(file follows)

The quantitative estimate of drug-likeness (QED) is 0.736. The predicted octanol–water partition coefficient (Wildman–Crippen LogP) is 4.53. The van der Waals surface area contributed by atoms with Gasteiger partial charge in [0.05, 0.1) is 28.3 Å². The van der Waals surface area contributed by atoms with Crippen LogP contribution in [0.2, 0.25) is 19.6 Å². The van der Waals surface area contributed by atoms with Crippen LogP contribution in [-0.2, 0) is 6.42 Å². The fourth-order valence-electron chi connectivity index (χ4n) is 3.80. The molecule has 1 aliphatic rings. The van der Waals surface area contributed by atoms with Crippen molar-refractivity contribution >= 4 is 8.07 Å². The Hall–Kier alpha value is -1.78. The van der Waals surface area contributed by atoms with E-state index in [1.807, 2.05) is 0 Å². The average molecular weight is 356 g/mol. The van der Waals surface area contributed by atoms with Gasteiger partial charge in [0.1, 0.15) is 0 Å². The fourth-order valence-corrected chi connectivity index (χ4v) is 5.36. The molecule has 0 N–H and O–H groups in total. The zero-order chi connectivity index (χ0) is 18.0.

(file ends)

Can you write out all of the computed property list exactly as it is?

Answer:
The quantitative estimate of drug-likeness (QED) is 0.736. The predicted octanol–water partition coefficient (Wildman–Crippen LogP) is 4.53. The van der Waals surface area contributed by atoms with Gasteiger partial charge in [0.05, 0.1) is 28.3 Å². The van der Waals surface area contributed by atoms with Crippen LogP contribution in [0.2, 0.25) is 19.6 Å². The van der Waals surface area contributed by atoms with Crippen LogP contribution in [-0.2, 0) is 6.42 Å². The fourth-order valence-electron chi connectivity index (χ4n) is 3.80. The molecule has 1 aliphatic rings. The van der Waals surface area contributed by atoms with Crippen molar-refractivity contribution >= 4 is 8.07 Å². The Hall–Kier alpha value is -1.78. The van der Waals surface area contributed by atoms with E-state index in [1.807, 2.05) is 0 Å². The average molecular weight is 356 g/mol. The van der Waals surface area contributed by atoms with Gasteiger partial charge in [0.1, 0.15) is 0 Å². The fourth-order valence-corrected chi connectivity index (χ4v) is 5.36. The molecule has 0 N–H and O–H groups in total. The zero-order chi connectivity index (χ0) is 18.0.